Meritocracy in education is fundamentally opposed to democracy, Charles V. Willie, professor of Education and Urban Studies at the School of Education, said last night.
Willie, who spoke as part of the Cambridge Forum's series "America in the Year 2000," said, "The goal of education in 2000 will change from excellence for a few to adequacy for everyone."
Higher education will be much more democratized by 2000, because it will be more available to everyone, he said.
Willie also predicted that suburban, as well as urban, school systems would be integrated on both racial and social grounds.
Willie said integration would force the schools to adapt their goals to those of the parents of the new students. He predicted that "truth and honesty, as well as proficiency in communication and computation, would be included in the curriculum."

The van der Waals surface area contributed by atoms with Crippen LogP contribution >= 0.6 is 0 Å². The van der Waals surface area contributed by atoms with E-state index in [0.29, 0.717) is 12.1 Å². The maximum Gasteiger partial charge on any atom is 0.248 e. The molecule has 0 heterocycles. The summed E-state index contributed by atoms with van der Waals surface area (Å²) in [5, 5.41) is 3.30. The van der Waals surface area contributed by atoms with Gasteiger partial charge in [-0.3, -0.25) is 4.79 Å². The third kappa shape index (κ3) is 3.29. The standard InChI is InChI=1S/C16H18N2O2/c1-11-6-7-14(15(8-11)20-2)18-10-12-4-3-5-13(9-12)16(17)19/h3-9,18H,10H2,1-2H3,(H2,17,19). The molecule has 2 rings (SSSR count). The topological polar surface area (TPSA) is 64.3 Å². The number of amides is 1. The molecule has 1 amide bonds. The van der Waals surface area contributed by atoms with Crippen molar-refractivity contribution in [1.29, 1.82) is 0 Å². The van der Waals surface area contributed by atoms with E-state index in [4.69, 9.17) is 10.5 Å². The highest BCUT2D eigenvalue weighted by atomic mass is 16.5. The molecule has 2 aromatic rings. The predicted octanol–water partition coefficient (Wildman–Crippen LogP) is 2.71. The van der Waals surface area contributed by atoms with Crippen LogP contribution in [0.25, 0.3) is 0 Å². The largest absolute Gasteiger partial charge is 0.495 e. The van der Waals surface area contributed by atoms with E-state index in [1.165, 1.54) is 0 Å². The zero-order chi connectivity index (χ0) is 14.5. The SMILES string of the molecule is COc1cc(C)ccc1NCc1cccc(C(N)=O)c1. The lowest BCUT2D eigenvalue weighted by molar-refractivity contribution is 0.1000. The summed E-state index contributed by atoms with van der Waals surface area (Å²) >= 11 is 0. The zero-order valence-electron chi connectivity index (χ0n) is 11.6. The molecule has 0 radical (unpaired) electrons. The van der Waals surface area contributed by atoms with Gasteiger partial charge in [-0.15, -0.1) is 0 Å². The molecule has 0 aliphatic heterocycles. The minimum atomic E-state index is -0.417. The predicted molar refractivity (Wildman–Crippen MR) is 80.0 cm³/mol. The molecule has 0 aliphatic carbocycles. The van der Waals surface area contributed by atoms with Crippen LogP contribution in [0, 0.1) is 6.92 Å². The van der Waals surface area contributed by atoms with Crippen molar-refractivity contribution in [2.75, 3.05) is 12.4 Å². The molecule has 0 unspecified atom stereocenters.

Mario Fantini, professor and dean of the School of Education at the University of Massachusetts, who shared the platform with Willie, said society is about to enter into an age of education. "We have a school system and we need an educational system," he said.
Fantini emphasized "the need for schools to provide alternatives to traditional educational systems so that all students will be allowed to fulfill their potential as individuals and as humans."